I was slow to discover the charms of kaya. But now that I have there's no turning back.
Who can blame me for initially turning my nose up at this 'jam' of coconut milk, eggs, and white sugar? My first taste of the concoction was from a can plucked off a dusty shelf in an Asian market in California. Inside, I found not a trace of coconut flavor - just sweet, thick, exceptionally sticky blech. It took fourteen years for me to learn that 'real' kaya has as much in common with the canned stuff as a Maggi chicken cube dissolved in water does with long-simmered homemade chicken broth.
Kaya means 'wealthy' or 'rich' in Malaysian, and those words accurately sum up its attractions. Lushly coconuty, extravagantly eggy, and deeply caramely, kaya tastes something like a moist macaroon, a well-executed flan, and mom's butterscotch pudding all rolled into one.
Its natural partner is bread, and the pair is a standard Malaysian and Singaporean kopitiam menu item. (Nothing puts a kopi-stoked caffeine high into overdrive like an order of kaya toast.)
Some prefer their dough sliced from a loaf, while for others only a bun will do. I can't play favorites. Less than a week after swooning over butter and kaya-slathered sweet, puffy, soft-as-a-baby's-bottom xiao mianbao (little buns) in Kuala Terengganu (above) I was swearing eternal allegiance to the larger, wheatier, and altogether more substantial puffs on offer at Kuantan's Kememan coffee shop (below).
Then with one bite of Village Park's kaya toast all thoughts of buns were wiped from my mind. This restaurant's Singaporean owner decrees that plain white loaf be sliced super thin, evenly toasted on both sides, and then sliced again. The "raw" sides are stuck back together with the barest slick of butter and kaya mortar. The result is an ethereally light but saporific kaya toast that, after the initial crunch, practically melts in the mouth.
Beyond the loaf-versus-bun debate, there are a three requirements for a memorable kaya toast. Bread or bun should be white - not sourdough, not whole-grain nuts 'n stuff, not chewy artisanal provincial French doorstop bread. I'm not a white bread fan in general, but it's really the best kaya base.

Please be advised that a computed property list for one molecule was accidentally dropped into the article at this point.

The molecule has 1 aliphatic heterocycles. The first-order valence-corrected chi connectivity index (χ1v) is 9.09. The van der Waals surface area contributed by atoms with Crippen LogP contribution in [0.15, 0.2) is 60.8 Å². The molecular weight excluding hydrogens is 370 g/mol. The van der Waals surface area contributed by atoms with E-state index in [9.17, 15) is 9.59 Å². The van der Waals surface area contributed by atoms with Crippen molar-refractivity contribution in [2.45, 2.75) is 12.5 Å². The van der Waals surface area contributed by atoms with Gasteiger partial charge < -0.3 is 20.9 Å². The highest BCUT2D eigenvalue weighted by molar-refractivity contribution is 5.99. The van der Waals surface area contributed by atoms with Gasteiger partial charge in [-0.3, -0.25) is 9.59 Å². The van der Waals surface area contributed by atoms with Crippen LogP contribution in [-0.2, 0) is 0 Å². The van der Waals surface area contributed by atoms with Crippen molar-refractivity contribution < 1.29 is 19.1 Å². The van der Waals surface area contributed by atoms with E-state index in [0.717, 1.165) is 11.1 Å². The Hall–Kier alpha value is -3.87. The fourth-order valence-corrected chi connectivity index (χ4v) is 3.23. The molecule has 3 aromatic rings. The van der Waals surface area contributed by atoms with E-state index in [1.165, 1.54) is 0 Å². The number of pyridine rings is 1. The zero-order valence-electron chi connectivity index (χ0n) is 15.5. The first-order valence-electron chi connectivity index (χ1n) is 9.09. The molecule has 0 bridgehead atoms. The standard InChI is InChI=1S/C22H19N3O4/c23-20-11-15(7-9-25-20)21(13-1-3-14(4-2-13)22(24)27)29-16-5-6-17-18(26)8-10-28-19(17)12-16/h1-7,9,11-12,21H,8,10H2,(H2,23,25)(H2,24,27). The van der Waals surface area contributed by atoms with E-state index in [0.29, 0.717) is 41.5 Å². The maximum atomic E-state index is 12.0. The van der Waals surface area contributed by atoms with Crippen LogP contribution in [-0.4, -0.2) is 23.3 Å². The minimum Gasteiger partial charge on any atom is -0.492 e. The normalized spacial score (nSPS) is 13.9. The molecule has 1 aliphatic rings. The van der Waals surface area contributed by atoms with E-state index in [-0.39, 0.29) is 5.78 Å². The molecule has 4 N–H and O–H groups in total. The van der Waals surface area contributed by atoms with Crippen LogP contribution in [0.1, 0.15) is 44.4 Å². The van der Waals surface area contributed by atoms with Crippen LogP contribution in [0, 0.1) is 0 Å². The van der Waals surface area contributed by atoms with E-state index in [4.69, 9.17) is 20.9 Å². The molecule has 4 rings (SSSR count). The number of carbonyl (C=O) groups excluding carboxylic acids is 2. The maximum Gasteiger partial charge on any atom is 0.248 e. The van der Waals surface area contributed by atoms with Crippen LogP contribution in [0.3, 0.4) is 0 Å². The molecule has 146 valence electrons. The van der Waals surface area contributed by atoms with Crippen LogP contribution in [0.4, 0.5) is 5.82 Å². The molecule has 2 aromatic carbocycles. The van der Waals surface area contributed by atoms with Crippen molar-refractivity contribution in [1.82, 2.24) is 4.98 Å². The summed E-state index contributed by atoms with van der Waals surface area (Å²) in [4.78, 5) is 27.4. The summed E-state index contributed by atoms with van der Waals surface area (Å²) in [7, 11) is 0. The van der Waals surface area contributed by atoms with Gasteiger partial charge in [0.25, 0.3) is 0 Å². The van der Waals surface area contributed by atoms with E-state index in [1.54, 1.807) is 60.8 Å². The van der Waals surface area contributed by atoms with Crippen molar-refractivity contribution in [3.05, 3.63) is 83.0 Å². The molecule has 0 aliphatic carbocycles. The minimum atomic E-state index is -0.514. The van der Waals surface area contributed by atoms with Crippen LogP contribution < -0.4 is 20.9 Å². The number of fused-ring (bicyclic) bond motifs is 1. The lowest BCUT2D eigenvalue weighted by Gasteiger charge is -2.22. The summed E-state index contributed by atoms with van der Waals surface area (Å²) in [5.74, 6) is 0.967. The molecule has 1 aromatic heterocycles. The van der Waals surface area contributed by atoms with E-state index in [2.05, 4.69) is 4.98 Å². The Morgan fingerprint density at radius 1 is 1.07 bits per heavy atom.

If the dough product is to be toasted (kaya is also eaten with steamed bread) it should be over charcoal (or at least not in a toaster - use your oven's broiler instead; all the better if the oven is powered by gas). And the medium of lubrication should be butter, not margarine (Kememan comes out a loser on this point). Kaya and butter may be served on the side, but if an order arrives pre-spread the layers should be thin, ant there should be re-enforcements on the plate.
Readers who have been living a kaya-less existence (if you've tried it but don't like it - huh? - this won't apply to you) and can't purchase the good stuff (ie. not canned, not jarred, not mass-produced) should consider making their own. I can think of a few uses, other than as a bread spread, for this delicacy: as filling for a vanilla or chocolate sponge roll, as a topping for ice cream (a bit beyond the pale, perhaps), used instead of frosting on a rich chocolate cake (or in addition to frosting, between cake layers).
This recipe looks quite good (it's from the author's grandmother). It's not clear as to the amount of coconut milk to be used, so I'll clarify. Based on a survey of five different recipes, 600 ml of coconut milk, 10 eggs (the bigger the yolk the better), and 400-500 grams of sugar (depending on how sweet you want your kaya) seem to be the standard quantities.
A few things to keep in mind:
- canned coconut milk will, unfortunately, produce an inferior product. But making your own isn't that hard (or time consuming, if you use dessicated coconut). From freshly grated coconut: place 2 cups coconut into a blender and add 1 1/2 cups very hot water. Blend for a few seconds. Line a sieve with cheesecloth and place over a bowl. Pour the coconut mixture into the sieve, gather up the corners of the cloth, and squeeze the liquid out of the coconut. From unsweetened, dessicated coconut milk: bring 2 1/2 cups water and 2 cups coconut to a simmer in a pan. Pour into a blender and proceed as for fresh coconut. Both methods should produce about 350 ml/12 ounces of thick coconut milk.
- if you use a double boiler constant stirring throughout the entire process is unnecessary, unless you desire an absolutely smooth kaya (for those, like me, who like a bit of texture, small lumps are not a problem). Some recipes require the kaya to be cooked over a double boiler for as long as 4 or 5 hours. Have a look at the photo above, see how your product compares in terms of consistency, and continue to cook if necessary.
- the recipe can be halved.
Refer to my Malaysian coffee post for addresses of the kaya toast spots mentioned above.